Cellular Reprogramming Group
Blindness is one of the most feared disabilities and many common causes of blindness are currently untreatable. The extreme difficulty in obtaining eye tissue from living people currently represents a major barrier to studying and treating blinding diseases. The cellular reprogramming group use induced pluripotent stem cell (iPSC) technology to model eye diseases affecting the optic nerves. We focus on generating patient-specific iPSCs and developing methods to differentiate pluripotent stem cells into retinal ganglion cells (RGCs). Generation of disease-specific iPSCs and RGCs will allow us to study the precise mechanism underlying the pathology of eye diseases, as well as allowing us to screen drugs to improve treatment options and development of gene therapy and cell replacement therapy.
Dr Shahnaz Khan, visiting scientist;
Mr Maciej Daniszewski, PhD student;
Ms Katie Gills, PhD student
A/Prof Alice Pebay, CERA; Dr Alex Hewitt, CERA; A/Prof Ian Trounce, CERA; Dr Hélène Jousset, WEHI; Prof David Mackey, Lions Eye Institute; Dr Bryony Nayagam, Uni. Melb; A/Prof Robyn Jamieson, Uni. Sydney; Dr Karina Needham, Uni. Melb.; Dr George Wang, Swinburne Uni. Of Tech. ; Dr Max Lim, St Vincent’s Institute; Dr Paul Lockhart, Murdoch Childrens Research Institute; Prof Jamie Craig, Flinders Uni.; Dr Shiwani Sharma, Flinders Uni. ; Dr Tony Cook, Uni. Tas.; A/Prof Nuri Guven, Uni. Tas.; Dr Camden Lo, Monash Uni.; Dr Elaine Sanij, Peter Mac. Cancer Centre
MAWA fellowship, Medical Advances Without Animals; University of Melbourne Therapeutic technologies research seed funding, ‘Modelling retinoblastoma using human induced pluripotent stem cells’; NHMRC project grant, ‘Modelling Leber’s Hereditary Optic Neuropathy using human induced pluripotent stem cells’; ORIA grant, ‘Automated differentiation of patient derived stem cells into eye cells’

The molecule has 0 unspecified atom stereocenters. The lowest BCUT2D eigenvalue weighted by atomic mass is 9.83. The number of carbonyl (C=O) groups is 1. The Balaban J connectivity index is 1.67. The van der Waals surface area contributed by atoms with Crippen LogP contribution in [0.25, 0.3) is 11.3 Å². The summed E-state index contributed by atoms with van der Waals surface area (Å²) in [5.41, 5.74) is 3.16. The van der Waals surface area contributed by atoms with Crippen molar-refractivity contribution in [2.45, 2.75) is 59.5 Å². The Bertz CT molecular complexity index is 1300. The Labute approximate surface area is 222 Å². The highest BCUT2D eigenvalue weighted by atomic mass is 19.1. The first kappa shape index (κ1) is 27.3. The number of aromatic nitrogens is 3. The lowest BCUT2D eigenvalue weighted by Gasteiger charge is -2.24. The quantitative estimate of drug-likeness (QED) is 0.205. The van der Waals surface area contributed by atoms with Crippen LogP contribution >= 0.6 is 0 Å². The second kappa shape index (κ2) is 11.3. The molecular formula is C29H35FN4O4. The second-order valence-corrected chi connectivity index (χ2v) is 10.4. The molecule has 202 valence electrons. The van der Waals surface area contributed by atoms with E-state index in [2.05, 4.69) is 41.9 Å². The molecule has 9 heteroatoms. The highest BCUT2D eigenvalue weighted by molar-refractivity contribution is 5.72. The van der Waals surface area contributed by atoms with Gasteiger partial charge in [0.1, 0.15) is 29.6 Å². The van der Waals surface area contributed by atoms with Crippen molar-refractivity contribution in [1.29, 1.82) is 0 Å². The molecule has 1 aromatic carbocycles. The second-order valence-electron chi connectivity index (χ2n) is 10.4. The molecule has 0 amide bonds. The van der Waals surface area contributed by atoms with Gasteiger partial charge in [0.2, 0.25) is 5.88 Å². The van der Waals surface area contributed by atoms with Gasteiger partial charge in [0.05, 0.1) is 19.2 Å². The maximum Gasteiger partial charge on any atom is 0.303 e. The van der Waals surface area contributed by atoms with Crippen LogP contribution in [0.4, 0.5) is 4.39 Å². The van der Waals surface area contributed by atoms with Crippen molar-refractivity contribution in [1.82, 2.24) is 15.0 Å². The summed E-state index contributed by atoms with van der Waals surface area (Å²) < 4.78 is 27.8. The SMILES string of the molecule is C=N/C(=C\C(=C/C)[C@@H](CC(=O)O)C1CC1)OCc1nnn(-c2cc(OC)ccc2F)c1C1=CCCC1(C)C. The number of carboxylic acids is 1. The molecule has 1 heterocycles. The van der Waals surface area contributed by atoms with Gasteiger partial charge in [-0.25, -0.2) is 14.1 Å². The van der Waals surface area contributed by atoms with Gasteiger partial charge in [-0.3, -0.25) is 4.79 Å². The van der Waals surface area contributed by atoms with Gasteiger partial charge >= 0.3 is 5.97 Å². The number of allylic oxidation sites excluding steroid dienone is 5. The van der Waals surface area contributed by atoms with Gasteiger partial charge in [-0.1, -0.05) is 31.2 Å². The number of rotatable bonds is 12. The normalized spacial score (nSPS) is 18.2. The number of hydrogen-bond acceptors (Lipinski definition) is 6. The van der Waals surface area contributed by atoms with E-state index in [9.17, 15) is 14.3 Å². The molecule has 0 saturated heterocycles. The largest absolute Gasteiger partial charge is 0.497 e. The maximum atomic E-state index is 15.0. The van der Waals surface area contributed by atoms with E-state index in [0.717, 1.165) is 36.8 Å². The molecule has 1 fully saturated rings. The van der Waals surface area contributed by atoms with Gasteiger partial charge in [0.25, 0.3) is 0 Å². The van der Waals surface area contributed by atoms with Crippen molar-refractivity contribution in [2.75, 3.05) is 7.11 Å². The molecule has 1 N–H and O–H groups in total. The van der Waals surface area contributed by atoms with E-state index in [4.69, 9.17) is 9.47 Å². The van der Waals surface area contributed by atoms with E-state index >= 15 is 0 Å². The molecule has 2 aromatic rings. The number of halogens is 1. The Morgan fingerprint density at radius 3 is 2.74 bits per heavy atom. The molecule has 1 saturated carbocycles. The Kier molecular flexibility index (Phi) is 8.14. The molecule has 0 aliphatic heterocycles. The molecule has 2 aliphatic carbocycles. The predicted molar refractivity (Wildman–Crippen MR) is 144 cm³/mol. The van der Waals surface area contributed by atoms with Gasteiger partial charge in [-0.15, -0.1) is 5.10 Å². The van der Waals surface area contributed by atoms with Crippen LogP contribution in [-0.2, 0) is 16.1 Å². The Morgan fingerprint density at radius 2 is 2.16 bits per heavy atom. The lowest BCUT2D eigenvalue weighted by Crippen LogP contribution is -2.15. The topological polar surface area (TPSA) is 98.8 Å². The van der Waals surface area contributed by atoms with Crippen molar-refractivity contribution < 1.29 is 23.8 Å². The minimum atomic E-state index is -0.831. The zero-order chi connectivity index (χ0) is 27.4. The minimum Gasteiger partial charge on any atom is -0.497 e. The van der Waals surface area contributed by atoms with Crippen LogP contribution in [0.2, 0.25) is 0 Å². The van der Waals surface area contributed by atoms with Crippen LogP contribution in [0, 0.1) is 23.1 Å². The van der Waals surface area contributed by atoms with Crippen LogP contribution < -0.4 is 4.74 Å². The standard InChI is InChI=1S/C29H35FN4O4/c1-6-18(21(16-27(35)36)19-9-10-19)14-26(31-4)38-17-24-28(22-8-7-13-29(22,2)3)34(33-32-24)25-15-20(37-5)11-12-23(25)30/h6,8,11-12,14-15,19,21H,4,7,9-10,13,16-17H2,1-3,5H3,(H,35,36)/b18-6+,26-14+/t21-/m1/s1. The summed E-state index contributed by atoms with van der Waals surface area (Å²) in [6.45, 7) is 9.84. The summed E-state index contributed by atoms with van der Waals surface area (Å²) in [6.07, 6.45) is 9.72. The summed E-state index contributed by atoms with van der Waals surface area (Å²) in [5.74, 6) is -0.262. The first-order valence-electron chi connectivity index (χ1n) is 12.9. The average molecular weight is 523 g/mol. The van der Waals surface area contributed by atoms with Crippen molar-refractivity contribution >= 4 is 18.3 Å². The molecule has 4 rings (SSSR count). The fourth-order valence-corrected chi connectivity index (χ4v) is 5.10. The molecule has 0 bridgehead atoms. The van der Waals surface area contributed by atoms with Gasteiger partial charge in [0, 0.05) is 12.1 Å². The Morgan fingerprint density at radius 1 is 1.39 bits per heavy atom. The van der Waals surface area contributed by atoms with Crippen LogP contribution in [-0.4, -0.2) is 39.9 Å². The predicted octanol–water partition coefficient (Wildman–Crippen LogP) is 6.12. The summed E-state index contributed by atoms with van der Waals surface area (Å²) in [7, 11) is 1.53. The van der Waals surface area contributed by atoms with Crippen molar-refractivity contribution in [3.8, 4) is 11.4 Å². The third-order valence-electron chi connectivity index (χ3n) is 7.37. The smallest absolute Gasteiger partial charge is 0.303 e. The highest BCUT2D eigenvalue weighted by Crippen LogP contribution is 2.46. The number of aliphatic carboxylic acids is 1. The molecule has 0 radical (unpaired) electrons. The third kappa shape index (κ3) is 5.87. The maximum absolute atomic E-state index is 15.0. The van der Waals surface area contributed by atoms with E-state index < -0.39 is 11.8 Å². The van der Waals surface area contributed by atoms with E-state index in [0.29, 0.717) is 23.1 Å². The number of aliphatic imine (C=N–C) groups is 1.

1.Hung, S., Van Bergen, N., Jackson, S., Liang, H., Mackey, D., Hernandez, D., Lim, S.Y., Hewitt, A., Trounce, I., Pébay, A., Wong, R. (2016) Study of mitochondrial respiratory defects on reprogramming to human induced pluripotent stem cells. Aging, accepted 2016.04.04
2.Phelan, D., Anderson, D., Howden, S., Wong, R., Hickey, P., Pope, K., Wilson, G., Pébay, A., Davis, A., Petrou, S., Elefanty, A., Stanley, E., James, P., Macciocca, I., Bahlo, M., Cheung, M., Amor, D., Elliott, D., Lockhart, P. (2016) ALPK3 deficient cardiomyocytes generated from patient derived iPSCs and mutant hESCs display abnormal calcium handling and establish that ALPK3 deficiency underlies familial cardiomyopathy. European Heart Journal, accepted 2016.03.13
3.McCaughey, T., Liang, H., Chen, C., Fenwick, E., Rees, G., Wong, R., Vickers, J., Summers, M., MacGregor, C., Craig, J., Munsie, M., Pebay, A., Hewitt, A. (2016) An interactive multimedia approach to improving informed consent for induced pluripotent stem cell research. Cell Stem Cell, 18(3):307-8 6.Hung, S., Pébay, A., Wong, R. (2015) Generation of integration-free human induced pluripotent stem cells using hair-derived keratinocytes. Journal of Visualized Experiments, 2015 Aug 20; (102).
4.Gill, K., Hewitt, A., Davidson, K., Pébay, A., Wong, R. (2014) Methods of retinal ganglion cell differentiation from pluripotent stem cells. Translational Vision Science & Technology, 3 (4).
5.Piao, Y., Hung, S., Lim, S., Wong, R.#, Ko, M#. (2014) Efficient generation of integration-free human induced pluripotent stem cells from keratinocytes by simple transfection of episomal vectors. Stem Cell Translational Medicine, 3(7): 787-91. # = equal last author.
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For further information about this research, please contact Dr Raymond Wong